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Eban Optimistic over Mideast Situation; Feels Better About U.s.-israel Relations

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Israeli Foreign Minister Abba Eban expressed optimism today over the present situation in the Middle East which he described as “better than any alternative except peace.” Appearing on the CBS television program “Face the Nation,” Eban said he felt better now about Israel-U.S. relations (after meetings with administration leaders) than he had ten days ago because the two countries’ “mutual respect” has been “strengthened.” He praised President Nixon for having made an “enormous contribution” to the avoidance of war. Eban rejected charges that his government was intransigent on the issue of borders. “The word non-negotiable does not exist in our vocabulary,” he said. He also claimed that Israel’s position was bearing fruit. “Tenacity on interests” plus “flexibility on tactics” have resulted in an Egyptian “groping” toward peace with Israel that many thought impossible a year ago, the Israeli Foreign Minister said. He observed that “the Arab mind is in a state of flux.” Eban noted that historically Jews have been more idealistic than practical but said that Israel’s policy was “based on very pragmatic security ideas.” He referred specifically to the Sharm el-Sheikh strong point in southern Sinai where, he said, there must be an “effective and physical Israeli presence and control.” Eban rejected American emphasis on an international peace-keeping force instead of geographical security. He referred to the failure of such forces in the past, adding that for Israel, “it is a matter of memory.”

Ambassador George Bush, the new U.S. envoy to the United Nations, appearing on the NBC-TV program “Meet the Press,” asserted that a peace-keeping force could have “a very useful role” in the Mideast but that “we are not putting pressure on Israel.” Bush said that in his conversation yesterday with Eban, the Israeli Foreign Minister was neither “negative nor adamant” on border issues, He said “we have not gotten down to real discussions” on peace-keeping forces either in the Big Four meetings or elsewhere, pending an agreement on substantive issues between the parties. But Bush explained that the kind of peace-keeping force the U.S. envisioned was hardly the equivalent of the UN force that Secretary General U Thant withdrew from the region in May, 1967. He said the proposed new force would not be susceptible to “unilateral withdrawal without our having something to say about it” through America’s veto power in the Security Council. Bush said he was “reasonably optimistic” on Mideast peace prospects, adding, “We don’t view it as a crisis” or expect the Jarring talks to break down. He described UN mediator Dr. Gunnar V. Jarring as “a very useful, dedicated man and we support him.” Bush said that since taking over his UN post three weeks ago he saw no evidence of a dominant Soviet-Arab bloc whose position was reflected by Thant.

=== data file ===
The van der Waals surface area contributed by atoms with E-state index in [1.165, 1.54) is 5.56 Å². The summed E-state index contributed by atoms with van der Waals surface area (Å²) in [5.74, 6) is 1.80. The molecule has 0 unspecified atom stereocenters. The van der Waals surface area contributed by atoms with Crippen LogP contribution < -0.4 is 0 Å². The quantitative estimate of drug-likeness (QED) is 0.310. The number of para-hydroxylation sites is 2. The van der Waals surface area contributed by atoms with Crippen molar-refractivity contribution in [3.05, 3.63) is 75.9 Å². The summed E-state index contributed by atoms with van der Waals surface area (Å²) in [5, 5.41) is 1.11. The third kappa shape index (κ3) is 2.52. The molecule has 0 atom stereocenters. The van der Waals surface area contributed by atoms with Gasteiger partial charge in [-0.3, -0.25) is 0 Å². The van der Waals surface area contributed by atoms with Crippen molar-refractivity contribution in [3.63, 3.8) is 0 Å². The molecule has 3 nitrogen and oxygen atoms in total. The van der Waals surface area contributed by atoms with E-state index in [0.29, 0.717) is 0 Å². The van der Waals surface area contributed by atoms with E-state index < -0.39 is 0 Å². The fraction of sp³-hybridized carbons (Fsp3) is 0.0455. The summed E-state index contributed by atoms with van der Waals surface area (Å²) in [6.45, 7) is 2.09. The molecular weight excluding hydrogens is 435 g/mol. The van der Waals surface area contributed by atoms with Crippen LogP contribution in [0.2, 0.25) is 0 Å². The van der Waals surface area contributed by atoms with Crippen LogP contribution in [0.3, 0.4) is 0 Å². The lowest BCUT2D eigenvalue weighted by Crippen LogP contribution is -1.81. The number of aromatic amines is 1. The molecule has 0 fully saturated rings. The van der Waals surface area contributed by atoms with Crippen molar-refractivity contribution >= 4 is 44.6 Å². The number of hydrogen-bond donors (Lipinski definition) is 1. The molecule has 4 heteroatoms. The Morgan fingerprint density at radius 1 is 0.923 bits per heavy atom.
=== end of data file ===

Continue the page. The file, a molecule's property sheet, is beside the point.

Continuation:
Eban’s television statements today reflected in substance what he apparently told the Conference of Presidents of Major American Jewish Organizations at a closed meeting here last week. The Jewish Telegraphic Agency learned that Eban told the Jewish leaders that while “the Arab movement from radicalism to realism was not yet completed, the Arabs have indicated a willingness to recognize Israel’s sovereignty.” He reportedly contrasted that development with the pre-cease-fire period of “political futility, military activity” and the growing threat of Palestinian terrorism. Eban said that Israel’s tenacity had helped bring about the change.” He said the present situation, in terms of pressure on Israel, was the “embarrassing consequence of success.” After a meeting with Secretary of State William P. Rogers for 100 minutes Friday, Eban told newsmen that no pressure had been applied on Israel. He said he had been given a “very full opportunity” to state Israel’s position and he did not want to “stress the differences of opinion.” “What is at stake is Israel’s security and Israel’s survival,” he said. “If there are differences of opinion on Israel’s security, respect should be given to Israel’s responsibilities and Israel’s views,” Eban said. He added, “Objectively, there’s no deadlock at all” between Israel the U.S. and the Arabs. At another point, Eban remarked that some elements of national security were so vital to Israel that “we will, it necessary, uphold and defend them alone.

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